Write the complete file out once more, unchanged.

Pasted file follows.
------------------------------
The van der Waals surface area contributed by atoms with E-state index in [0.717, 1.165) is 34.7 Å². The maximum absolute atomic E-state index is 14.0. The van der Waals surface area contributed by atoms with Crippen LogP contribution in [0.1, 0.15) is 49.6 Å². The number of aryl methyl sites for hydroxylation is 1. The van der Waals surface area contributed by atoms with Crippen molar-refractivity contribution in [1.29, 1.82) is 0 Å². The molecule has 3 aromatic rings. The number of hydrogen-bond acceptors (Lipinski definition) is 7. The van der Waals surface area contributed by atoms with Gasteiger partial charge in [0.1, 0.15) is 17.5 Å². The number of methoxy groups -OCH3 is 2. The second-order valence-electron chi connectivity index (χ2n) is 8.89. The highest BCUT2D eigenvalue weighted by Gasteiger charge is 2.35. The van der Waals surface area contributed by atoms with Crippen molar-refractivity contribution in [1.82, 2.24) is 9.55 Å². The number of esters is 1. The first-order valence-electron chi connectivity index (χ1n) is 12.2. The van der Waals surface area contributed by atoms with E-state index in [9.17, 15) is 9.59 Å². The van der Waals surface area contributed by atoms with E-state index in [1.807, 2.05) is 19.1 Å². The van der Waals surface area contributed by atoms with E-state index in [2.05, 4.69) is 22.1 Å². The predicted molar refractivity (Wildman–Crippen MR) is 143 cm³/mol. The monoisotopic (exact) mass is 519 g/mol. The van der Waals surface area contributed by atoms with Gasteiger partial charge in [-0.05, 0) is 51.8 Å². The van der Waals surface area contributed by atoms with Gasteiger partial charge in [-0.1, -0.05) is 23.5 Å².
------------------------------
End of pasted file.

The van der Waals surface area contributed by atoms with E-state index in [0.717, 1.165) is 34.7 Å². The maximum absolute atomic E-state index is 14.0. The van der Waals surface area contributed by atoms with Crippen LogP contribution in [0.1, 0.15) is 49.6 Å². The number of aryl methyl sites for hydroxylation is 1. The van der Waals surface area contributed by atoms with Crippen molar-refractivity contribution in [1.29, 1.82) is 0 Å². The molecule has 3 aromatic rings. The number of hydrogen-bond acceptors (Lipinski definition) is 7. The van der Waals surface area contributed by atoms with Gasteiger partial charge in [0.1, 0.15) is 17.5 Å². The number of methoxy groups -OCH3 is 2. The second-order valence-electron chi connectivity index (χ2n) is 8.89. The highest BCUT2D eigenvalue weighted by Gasteiger charge is 2.35. The van der Waals surface area contributed by atoms with Crippen molar-refractivity contribution in [1.82, 2.24) is 9.55 Å². The number of esters is 1. The first-order valence-electron chi connectivity index (χ1n) is 12.2. The van der Waals surface area contributed by atoms with E-state index in [9.17, 15) is 9.59 Å². The van der Waals surface area contributed by atoms with E-state index in [1.807, 2.05) is 19.1 Å². The van der Waals surface area contributed by atoms with E-state index in [2.05, 4.69) is 22.1 Å². The predicted molar refractivity (Wildman–Crippen MR) is 143 cm³/mol. The monoisotopic (exact) mass is 519 g/mol. The van der Waals surface area contributed by atoms with Gasteiger partial charge in [-0.05, 0) is 51.8 Å². The van der Waals surface area contributed by atoms with Gasteiger partial charge in [-0.1, -0.05) is 23.5 Å².